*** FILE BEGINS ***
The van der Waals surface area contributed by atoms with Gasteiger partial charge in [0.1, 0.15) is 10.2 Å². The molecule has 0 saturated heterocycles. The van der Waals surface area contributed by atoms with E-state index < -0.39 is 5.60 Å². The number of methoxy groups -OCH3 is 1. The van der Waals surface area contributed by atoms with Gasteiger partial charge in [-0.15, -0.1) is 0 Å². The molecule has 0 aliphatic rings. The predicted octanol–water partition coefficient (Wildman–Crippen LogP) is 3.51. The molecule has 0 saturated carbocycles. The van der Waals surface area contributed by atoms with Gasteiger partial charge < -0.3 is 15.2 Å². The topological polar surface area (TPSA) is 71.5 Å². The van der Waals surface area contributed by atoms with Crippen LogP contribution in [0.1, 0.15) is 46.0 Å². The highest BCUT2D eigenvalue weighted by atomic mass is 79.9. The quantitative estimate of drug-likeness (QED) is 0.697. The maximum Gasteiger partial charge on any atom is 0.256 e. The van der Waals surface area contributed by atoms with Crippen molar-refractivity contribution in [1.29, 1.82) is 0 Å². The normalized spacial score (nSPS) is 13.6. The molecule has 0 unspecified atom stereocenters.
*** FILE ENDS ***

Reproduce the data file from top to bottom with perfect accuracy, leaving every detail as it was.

The van der Waals surface area contributed by atoms with Gasteiger partial charge in [0.1, 0.15) is 10.2 Å². The molecule has 0 saturated heterocycles. The van der Waals surface area contributed by atoms with E-state index < -0.39 is 5.60 Å². The number of methoxy groups -OCH3 is 1. The van der Waals surface area contributed by atoms with Gasteiger partial charge in [-0.15, -0.1) is 0 Å². The molecule has 0 aliphatic rings. The predicted octanol–water partition coefficient (Wildman–Crippen LogP) is 3.51. The molecule has 0 saturated carbocycles. The van der Waals surface area contributed by atoms with Gasteiger partial charge < -0.3 is 15.2 Å². The topological polar surface area (TPSA) is 71.5 Å². The van der Waals surface area contributed by atoms with Crippen LogP contribution in [0.1, 0.15) is 46.0 Å². The highest BCUT2D eigenvalue weighted by atomic mass is 79.9. The quantitative estimate of drug-likeness (QED) is 0.697. The maximum Gasteiger partial charge on any atom is 0.256 e. The van der Waals surface area contributed by atoms with Crippen molar-refractivity contribution in [1.29, 1.82) is 0 Å². The normalized spacial score (nSPS) is 13.6. The molecule has 0 unspecified atom stereocenters.